Minnesota Increases Minimum Wage for Employees

cernypost

On April 14, 2014, Minnesota enacted legislation increasing the state’s minimum wage for employees. The last time Minnesota increased the state’s minimum wage laws was in 2005. The new law, which begins to take effect starting on August 1, 2014, gradually increases the minimum wage employers must pay their employees each year. By 2016, the minimum wage for large employers will be $9.50 per hour, and $7.75 per hour for small employers. Starting in 2018, the law will automatically increase the minimum wage to account for inflation, unless the Commissioner of the Minnesota Department of Labor and Industry determines otherwise.

The minimum wage an employer must now pay an employee will depend on whether the employer is a “large” or “small” employer as defined under the law.

Large Employers

A “large employer” means a company whose annual gross volume of sales is $500,000 or more. Every large employer is now required to pay each employee at least:

1. $8.00 per hour starting August 1, 2014;

2. $9.00 per hour starting August 1, 2015;

3. $9.50 per hour starting August 1, 2016; and

4. The rate established by the automatic increase starting January 1, 2018.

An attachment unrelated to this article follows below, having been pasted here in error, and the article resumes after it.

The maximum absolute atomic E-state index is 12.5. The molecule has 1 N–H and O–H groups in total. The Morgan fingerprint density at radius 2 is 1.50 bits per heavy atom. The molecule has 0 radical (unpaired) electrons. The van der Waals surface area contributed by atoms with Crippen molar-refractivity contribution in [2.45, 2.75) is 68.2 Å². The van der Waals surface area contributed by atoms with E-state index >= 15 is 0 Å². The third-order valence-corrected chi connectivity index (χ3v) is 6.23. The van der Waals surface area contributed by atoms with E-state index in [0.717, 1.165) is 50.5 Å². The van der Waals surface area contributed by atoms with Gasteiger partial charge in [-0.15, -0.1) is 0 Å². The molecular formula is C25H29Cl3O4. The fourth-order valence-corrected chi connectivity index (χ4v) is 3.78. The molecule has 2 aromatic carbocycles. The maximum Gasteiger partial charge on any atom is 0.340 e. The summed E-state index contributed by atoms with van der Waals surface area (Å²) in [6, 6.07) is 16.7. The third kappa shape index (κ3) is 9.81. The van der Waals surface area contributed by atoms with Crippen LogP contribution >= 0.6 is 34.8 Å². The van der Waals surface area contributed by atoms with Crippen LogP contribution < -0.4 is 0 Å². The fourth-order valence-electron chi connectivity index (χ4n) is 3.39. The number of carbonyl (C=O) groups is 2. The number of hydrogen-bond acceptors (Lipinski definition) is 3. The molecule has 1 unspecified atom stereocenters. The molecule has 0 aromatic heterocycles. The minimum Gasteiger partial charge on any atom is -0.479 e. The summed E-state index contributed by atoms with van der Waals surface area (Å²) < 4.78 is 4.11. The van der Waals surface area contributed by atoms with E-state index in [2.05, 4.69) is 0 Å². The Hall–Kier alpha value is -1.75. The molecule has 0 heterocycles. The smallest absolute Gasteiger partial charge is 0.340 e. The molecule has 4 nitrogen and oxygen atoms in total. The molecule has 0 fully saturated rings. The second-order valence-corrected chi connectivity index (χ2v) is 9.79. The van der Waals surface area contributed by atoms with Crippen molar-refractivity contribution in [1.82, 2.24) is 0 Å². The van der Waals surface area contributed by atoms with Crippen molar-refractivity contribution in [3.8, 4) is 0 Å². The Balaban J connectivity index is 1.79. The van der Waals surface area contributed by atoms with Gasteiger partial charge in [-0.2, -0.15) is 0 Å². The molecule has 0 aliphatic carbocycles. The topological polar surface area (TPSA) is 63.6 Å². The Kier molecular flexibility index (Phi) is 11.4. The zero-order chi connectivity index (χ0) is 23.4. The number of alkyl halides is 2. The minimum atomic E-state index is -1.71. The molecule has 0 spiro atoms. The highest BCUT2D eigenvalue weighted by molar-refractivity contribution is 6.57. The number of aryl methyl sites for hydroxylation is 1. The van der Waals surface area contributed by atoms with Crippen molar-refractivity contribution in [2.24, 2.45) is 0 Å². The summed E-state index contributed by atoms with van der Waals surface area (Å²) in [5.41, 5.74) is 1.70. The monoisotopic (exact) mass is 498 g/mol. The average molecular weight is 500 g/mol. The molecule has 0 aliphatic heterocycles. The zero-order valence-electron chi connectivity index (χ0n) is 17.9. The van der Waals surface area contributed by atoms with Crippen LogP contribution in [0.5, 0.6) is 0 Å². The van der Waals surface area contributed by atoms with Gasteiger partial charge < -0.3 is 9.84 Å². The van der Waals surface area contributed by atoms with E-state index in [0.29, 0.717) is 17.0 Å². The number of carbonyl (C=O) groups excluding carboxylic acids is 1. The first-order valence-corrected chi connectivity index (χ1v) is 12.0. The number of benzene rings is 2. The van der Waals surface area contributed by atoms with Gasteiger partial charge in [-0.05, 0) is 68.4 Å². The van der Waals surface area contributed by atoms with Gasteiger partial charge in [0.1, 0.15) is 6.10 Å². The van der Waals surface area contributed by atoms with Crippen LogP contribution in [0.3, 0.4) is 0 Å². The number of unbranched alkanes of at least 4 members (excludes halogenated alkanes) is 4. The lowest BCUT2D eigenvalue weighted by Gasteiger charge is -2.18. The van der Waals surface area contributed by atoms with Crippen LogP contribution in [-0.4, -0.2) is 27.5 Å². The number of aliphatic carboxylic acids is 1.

Small Employers

A “small employer” means a company whose annual gross volume of sales is less than $500,000. Every small employer is now required to pay each employee at least:

1. $6.50 per hour starting August 1, 2014;

2. $7.25 per hour starting August 1, 2015;

3. $7.75 per hour starting August 1, 2016; and

4. The rate established by the automatic increase starting January 1, 2018.

Automatic Increases

Beginning on January 1, 2018, the minimum wage will automatically increase each year at a rate of 2.5% (rounded to the nearest cent), or a rate to be determined by the Commissioner of the Minnesota Department of Labor and Industry. The Commissioner, however, may not increase the rate by more than 2.5%. The Commissioner may also determine that the minimum wage should not be increased if certain economic hardships exist at that time. However, the law permits the Commissioner to subsequently order a catch-up raise in addition to the rate increase for a following year.

 

About the Author: Attorney Steven M. Cerny is a Partner at JUX Law Firm and focuses on business and employment law, and litigation. 

Leave a Public Comment